You got your hair lightened for summer, and you really liked it. You liked it so much that you thought you’d go a little lighter. And then a little lighter still. "Every time you take a permanent color that’s lighter and pull it through somebody’s ends, you’re removing a lot of the natural oils and condition that’s already there," says Capellani. "Over time, the hair will get drier and drier, and lose its luster." As with heat-damaged hair, you may be able to fix some of the problem with oils and conditioners, but the only real remedy is to cut and grow out the straw-like strands.
You may like tight braids or cornrows, but your hair and scalp may not. If you regularly wear your hair in this style, it can lead to a form of hair loss known as traction alopecia. “I treat many women, especially those of African descent, with thinning hairlines due to excessive tension from hairstyles associated with traction,” says Don.
Get Regular Trims
Capellani still remembers a friend he had in fourth grade, a girl with waist-length locks. The girl moved away, and then came back in sixth grade, with hair only halfway down her back. "You got your hair cut?" Don asked the girl. "No, Mom will never let me cut it," she replied.
Don realized that the girl’s hair had simply become so ridden with split ends that it had broken off on its own. "It was really tattered and torn and brittle-looking," he says. "Split ends are nature’s way of trimming. Especially as we get older and our hair has gone through years of blow drying, flat irons, curling irons, and wear and tear in the sun, we need regular trims. The maximum time between cuts should really be 8 weeks, especially if you blow dry and go out in the sun regularly."
Don’t Lie to Your Stylist
"People will come in to have their hair colored, and they won’t tell us that they’ve already tried coloring at home and been to two beauty salons," says Capellani. "They keep trying to change their fabric -- hair is basically fabric. You can create what you want with it, but after awhile the fabric gets overworked, and you have to give it a break. We can’t help you if we don’t know what you’ve been doing to your hair."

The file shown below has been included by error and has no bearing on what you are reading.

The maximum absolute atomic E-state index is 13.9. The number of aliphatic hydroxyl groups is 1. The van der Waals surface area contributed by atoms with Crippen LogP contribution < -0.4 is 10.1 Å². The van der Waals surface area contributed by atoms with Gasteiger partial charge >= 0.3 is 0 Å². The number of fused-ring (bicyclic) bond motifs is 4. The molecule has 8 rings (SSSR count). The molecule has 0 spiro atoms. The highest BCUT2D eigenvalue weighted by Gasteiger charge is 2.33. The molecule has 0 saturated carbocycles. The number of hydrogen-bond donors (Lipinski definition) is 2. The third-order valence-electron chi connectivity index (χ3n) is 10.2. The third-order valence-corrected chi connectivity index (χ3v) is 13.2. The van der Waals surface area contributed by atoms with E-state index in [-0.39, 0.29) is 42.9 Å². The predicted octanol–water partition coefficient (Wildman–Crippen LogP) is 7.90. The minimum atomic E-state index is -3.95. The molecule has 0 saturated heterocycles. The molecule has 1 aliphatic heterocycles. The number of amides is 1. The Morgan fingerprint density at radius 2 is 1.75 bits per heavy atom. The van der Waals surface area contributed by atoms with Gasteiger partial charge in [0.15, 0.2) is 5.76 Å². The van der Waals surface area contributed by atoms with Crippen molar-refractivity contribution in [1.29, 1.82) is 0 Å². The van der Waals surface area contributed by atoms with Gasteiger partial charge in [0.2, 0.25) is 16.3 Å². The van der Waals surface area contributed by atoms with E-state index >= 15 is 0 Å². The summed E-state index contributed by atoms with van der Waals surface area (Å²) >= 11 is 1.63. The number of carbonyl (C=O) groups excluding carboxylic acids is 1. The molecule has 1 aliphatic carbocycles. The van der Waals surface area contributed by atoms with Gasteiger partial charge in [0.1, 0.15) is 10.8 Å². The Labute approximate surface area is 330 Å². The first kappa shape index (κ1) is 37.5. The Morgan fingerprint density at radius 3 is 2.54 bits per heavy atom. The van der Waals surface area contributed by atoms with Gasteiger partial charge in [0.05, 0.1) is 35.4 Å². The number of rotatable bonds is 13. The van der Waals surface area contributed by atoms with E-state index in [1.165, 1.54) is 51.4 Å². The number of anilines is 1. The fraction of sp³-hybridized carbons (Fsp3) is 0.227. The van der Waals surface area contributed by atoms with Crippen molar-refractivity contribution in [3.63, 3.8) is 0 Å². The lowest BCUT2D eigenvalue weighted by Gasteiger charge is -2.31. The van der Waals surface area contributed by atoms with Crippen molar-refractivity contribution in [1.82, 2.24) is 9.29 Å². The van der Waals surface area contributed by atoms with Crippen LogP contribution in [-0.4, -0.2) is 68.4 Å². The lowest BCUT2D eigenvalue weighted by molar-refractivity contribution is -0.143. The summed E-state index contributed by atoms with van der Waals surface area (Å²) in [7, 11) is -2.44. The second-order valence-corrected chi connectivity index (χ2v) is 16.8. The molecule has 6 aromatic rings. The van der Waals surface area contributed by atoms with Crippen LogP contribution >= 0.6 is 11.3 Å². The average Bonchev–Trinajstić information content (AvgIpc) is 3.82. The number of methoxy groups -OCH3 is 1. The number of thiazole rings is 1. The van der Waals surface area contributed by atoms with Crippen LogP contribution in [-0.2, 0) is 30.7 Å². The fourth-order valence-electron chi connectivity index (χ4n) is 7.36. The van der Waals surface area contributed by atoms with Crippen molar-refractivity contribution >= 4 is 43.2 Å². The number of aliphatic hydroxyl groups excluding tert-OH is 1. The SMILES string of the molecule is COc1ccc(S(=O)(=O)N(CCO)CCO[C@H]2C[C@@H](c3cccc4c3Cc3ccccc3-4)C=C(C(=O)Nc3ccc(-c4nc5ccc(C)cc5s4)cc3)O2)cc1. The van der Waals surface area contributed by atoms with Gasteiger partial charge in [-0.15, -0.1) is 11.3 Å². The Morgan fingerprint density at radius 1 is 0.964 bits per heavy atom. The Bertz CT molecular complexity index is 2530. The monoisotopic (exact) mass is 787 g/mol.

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What's one of the best-kept secrets for healthy hair?
Is it the latest exotic potion from Europe?
An exclusive Hollywood salon conditioner?
You might be surprised to learn that it's a balanced diet!
A healthy diet with the right mix of protein, iron, and other nutrients can help improve the health, look, and feel of your hair.
Healthy hair is hair that's growing appropriately out of every follicle, not easily broken, and connected to a healthy scalp. It's bouncy, shiny, and manageable. A balanced diet can give your hair all the nutrients it needs to satisfy both definitions for healthy hair.
Healthy Hair: Protein Is Important
Your hair needs the same well-rounded diet that provides all the recommended vitamins, minerals, and other nutrients required for good health in the rest of your body. But it doesn't mean that when it comes to hair, all nutrients are equal, especially when it comes to protein.
A strand of hair is composed of mostly protein, which means your hair needs protein to grow. Some people mistakenly take extra calcium, but hair and nails are both protein fibers.
At any given time, about 90% of your hair is in the growing phase. For each individual hair, this growing phase lasts 2 to 3 years. At the end of that time, hairs enter a resting phase that lasts about 3 months before they are shed and replaced by new hair. If you don't get enough protein in your diet, a disproportionate number of hairs may go into the resting phase.
On a normal scalp, there are about 120,000-150,000 strands of hair, and about 50 to 100 strands of that are shed each day. Most people don't even notice that small amount. But if an unusually large number of hairs enter the resting phase at the same time, hair loss can become noticeable, even alarming.
The good news is that the problems caused by not getting enough protein can be reversed. By restoring protein to your diet, whether it comes from plants, such as beans and other legumes, whole grains, and soy, or meat from animal sources, you can restore the normal hair cycle and stop the abnormal hair loss.
Iron and Other Nutrients
Protein isn't the only nutrient needed to maintain healthy hair, you also need iron, vitamin E, and trace minerals, such as selenium, copper, and magnesium to help keep your hair in good shape. These are all involved in the production of the various proteins that make up your hair.
Iron may be the most problematic of these nutrients to get in effective amounts, especially for women and vegetarians. Not getting enough iron, like not getting enough protein, can cause hair loss.
The best source of iron in your diet is meat. At the top of the source list for iron are clams, oysters, and organ meat. But there are problems with eating a lot of organ meat. Lean meat, though -- pork, beef, and fish -- are all good sources.
Good vegetarian sources of iron include fortified cereals, soybeans, pumpkin seeds, white beans, lentils, and spinach. The problem with iron from non-animal sources is that the body absorbs iron less efficiently from plants. It's possible to eat a vegetarian diet paying attention to iron and still not get enough.